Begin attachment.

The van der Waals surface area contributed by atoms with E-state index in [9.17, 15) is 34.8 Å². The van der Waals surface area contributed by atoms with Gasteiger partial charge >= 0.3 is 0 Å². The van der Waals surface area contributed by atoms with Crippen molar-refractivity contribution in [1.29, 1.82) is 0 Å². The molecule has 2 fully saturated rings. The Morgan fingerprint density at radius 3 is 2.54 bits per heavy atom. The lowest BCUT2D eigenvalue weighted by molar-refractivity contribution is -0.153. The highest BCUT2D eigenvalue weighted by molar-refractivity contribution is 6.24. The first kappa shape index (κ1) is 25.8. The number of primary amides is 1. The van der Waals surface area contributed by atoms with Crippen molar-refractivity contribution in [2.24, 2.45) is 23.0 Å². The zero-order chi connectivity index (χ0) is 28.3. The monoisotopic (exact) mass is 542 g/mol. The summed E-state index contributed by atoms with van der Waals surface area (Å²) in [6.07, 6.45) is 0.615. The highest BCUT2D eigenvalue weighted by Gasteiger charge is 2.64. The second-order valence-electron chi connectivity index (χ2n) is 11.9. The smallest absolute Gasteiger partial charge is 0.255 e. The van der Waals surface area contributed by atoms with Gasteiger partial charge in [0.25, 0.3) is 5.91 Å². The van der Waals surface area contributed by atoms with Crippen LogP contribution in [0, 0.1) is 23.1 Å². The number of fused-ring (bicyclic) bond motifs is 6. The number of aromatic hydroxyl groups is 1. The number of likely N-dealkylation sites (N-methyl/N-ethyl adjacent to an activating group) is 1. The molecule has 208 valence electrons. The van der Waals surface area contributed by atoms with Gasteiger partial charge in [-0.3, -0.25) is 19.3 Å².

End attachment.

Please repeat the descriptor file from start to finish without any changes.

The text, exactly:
The van der Waals surface area contributed by atoms with E-state index in [9.17, 15) is 34.8 Å². The van der Waals surface area contributed by atoms with Gasteiger partial charge >= 0.3 is 0 Å². The van der Waals surface area contributed by atoms with Crippen molar-refractivity contribution in [1.29, 1.82) is 0 Å². The molecule has 2 fully saturated rings. The Morgan fingerprint density at radius 3 is 2.54 bits per heavy atom. The lowest BCUT2D eigenvalue weighted by molar-refractivity contribution is -0.153. The highest BCUT2D eigenvalue weighted by molar-refractivity contribution is 6.24. The first kappa shape index (κ1) is 25.8. The number of primary amides is 1. The van der Waals surface area contributed by atoms with Crippen molar-refractivity contribution in [2.24, 2.45) is 23.0 Å². The zero-order chi connectivity index (χ0) is 28.3. The monoisotopic (exact) mass is 542 g/mol. The summed E-state index contributed by atoms with van der Waals surface area (Å²) in [6.07, 6.45) is 0.615. The highest BCUT2D eigenvalue weighted by Gasteiger charge is 2.64. The second-order valence-electron chi connectivity index (χ2n) is 11.9. The smallest absolute Gasteiger partial charge is 0.255 e. The van der Waals surface area contributed by atoms with Gasteiger partial charge in [0.25, 0.3) is 5.91 Å². The van der Waals surface area contributed by atoms with Crippen LogP contribution in [0, 0.1) is 23.1 Å². The number of fused-ring (bicyclic) bond motifs is 6. The number of aromatic hydroxyl groups is 1. The number of likely N-dealkylation sites (N-methyl/N-ethyl adjacent to an activating group) is 1. The molecule has 208 valence electrons. The van der Waals surface area contributed by atoms with Gasteiger partial charge in [-0.3, -0.25) is 19.3 Å².